The NCAA began seeding the field in its tournament in 1979. The following year the old Big East was founded, and Georgia Tech joined the ACC fold. Since then the ACC certainly has enjoyed more ups than downs in postseason play.
The current tournament begins as an up, with one in 10 spots in the field occupied by ACC members Duke, Florida State, Louisville, UNC, Syracuse, Virginia and Virginia Tech. Inclusion of every squad with a winning mark in conference play is impressive, as well as further confirmation of the limits of relying the league’s overall strength to lift squads with breakeven records (Clemson, NC State).
This year’s seven entrants comprise nearly half of the league’s membership (46.7 percent).
The ACC reached the 75 percent level in 1986, 1987, 1989 and 1991 when it had eight teams. In three of those years, Duke made the Final Four (not ’87).
The league dipped below 55.6 percent of its members in the NCAAs only once between 1980 and 1998 – 1995, when four teams tied for first at 12-4 during the regular season (Maryland, North Carolina, Virginia and Wake Forest) and no one else got in.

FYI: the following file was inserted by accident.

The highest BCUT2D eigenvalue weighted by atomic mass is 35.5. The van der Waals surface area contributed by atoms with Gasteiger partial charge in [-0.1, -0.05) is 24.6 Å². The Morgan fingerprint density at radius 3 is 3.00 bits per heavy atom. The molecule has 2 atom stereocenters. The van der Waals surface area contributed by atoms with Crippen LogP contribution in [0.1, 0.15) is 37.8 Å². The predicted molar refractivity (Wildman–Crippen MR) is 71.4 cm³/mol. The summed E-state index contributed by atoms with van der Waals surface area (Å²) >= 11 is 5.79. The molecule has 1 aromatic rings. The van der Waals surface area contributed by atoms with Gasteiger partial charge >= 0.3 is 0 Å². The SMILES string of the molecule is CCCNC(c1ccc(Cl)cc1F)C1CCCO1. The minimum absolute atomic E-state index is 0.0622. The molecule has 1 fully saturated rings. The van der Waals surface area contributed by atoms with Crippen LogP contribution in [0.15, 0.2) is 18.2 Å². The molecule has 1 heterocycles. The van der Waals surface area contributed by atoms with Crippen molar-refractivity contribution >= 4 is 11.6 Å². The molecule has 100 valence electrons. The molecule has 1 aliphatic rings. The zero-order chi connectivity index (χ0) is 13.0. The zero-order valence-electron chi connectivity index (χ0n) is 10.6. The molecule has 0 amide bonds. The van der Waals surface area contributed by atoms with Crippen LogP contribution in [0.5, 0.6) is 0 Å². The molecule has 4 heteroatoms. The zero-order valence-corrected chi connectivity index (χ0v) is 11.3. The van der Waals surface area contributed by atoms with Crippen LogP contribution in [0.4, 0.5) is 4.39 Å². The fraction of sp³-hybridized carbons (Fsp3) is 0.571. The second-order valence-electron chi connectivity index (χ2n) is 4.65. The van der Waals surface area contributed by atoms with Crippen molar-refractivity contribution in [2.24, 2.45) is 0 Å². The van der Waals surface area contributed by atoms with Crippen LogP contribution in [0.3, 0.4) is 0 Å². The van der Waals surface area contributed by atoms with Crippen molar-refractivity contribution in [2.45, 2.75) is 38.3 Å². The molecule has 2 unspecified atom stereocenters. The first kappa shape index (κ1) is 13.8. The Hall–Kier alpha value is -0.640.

Many ACC teams are habitually seeded among the top four in their regions. That subtle sign of respect previously peaked in ’99 when the trio who did get invited were seeded No. 1, No. 2 and No. 3.
In keeping perhaps with the effects of climate change, that highwater mark was exceeded this season. As we’re well aware, Duke, UNC and UVa are all No. 1s, a first for the conference. Florida State and Virginia Tech are fourth seeds, giving the ACC as many teams seeded so high as it’s ever had.
ACC Teams In NCAA Tournament, Year By
Year Since Seeding The Field Began
|Year||In||Total||% In||Top Four
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